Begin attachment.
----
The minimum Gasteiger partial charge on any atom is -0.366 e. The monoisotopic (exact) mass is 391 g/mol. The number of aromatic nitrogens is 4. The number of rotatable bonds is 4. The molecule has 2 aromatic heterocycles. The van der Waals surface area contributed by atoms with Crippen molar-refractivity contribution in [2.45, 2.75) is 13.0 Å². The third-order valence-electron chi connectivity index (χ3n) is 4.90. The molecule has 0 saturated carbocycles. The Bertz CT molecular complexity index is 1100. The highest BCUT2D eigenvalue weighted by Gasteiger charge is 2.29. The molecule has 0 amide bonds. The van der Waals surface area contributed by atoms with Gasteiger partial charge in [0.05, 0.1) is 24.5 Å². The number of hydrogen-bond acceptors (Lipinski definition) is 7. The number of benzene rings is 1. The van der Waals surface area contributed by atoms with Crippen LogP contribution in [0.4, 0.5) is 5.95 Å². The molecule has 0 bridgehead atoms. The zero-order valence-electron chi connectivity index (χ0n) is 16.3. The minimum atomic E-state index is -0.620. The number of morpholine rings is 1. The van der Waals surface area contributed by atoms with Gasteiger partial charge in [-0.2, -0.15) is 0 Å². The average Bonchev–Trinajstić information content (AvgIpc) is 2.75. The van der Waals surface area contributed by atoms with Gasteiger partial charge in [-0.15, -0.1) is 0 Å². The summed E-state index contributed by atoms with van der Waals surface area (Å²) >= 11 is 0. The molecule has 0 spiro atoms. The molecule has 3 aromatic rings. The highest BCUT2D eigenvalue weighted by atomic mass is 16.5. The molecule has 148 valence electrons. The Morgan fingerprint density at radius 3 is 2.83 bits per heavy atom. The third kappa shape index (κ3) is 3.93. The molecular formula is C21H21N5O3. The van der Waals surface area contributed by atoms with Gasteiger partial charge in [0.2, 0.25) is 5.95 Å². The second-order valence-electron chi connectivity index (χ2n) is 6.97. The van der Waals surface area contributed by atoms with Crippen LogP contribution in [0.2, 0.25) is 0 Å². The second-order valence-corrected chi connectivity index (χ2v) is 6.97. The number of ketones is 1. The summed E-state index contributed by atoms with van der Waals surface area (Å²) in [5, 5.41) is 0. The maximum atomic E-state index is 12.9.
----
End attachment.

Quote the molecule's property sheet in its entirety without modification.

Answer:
The minimum Gasteiger partial charge on any atom is -0.366 e. The monoisotopic (exact) mass is 391 g/mol. The number of aromatic nitrogens is 4. The number of rotatable bonds is 4. The molecule has 2 aromatic heterocycles. The van der Waals surface area contributed by atoms with Crippen molar-refractivity contribution in [2.45, 2.75) is 13.0 Å². The third-order valence-electron chi connectivity index (χ3n) is 4.90. The molecule has 0 saturated carbocycles. The Bertz CT molecular complexity index is 1100. The highest BCUT2D eigenvalue weighted by Gasteiger charge is 2.29. The molecule has 0 amide bonds. The van der Waals surface area contributed by atoms with Gasteiger partial charge in [0.05, 0.1) is 24.5 Å². The number of hydrogen-bond acceptors (Lipinski definition) is 7. The number of benzene rings is 1. The van der Waals surface area contributed by atoms with Crippen LogP contribution in [0.4, 0.5) is 5.95 Å². The molecule has 0 bridgehead atoms. The zero-order valence-electron chi connectivity index (χ0n) is 16.3. The minimum atomic E-state index is -0.620. The number of morpholine rings is 1. The van der Waals surface area contributed by atoms with Gasteiger partial charge in [-0.2, -0.15) is 0 Å². The average Bonchev–Trinajstić information content (AvgIpc) is 2.75. The van der Waals surface area contributed by atoms with Gasteiger partial charge in [-0.15, -0.1) is 0 Å². The summed E-state index contributed by atoms with van der Waals surface area (Å²) >= 11 is 0. The molecule has 0 spiro atoms. The molecule has 3 aromatic rings. The highest BCUT2D eigenvalue weighted by atomic mass is 16.5. The molecule has 148 valence electrons. The Morgan fingerprint density at radius 3 is 2.83 bits per heavy atom. The third kappa shape index (κ3) is 3.93. The molecular formula is C21H21N5O3. The van der Waals surface area contributed by atoms with Gasteiger partial charge in [0.2, 0.25) is 5.95 Å². The second-order valence-electron chi connectivity index (χ2n) is 6.97. The van der Waals surface area contributed by atoms with Crippen LogP contribution in [0.2, 0.25) is 0 Å². The second-order valence-corrected chi connectivity index (χ2v) is 6.97. The number of ketones is 1. The summed E-state index contributed by atoms with van der Waals surface area (Å²) in [5, 5.41) is 0. The maximum atomic E-state index is 12.9.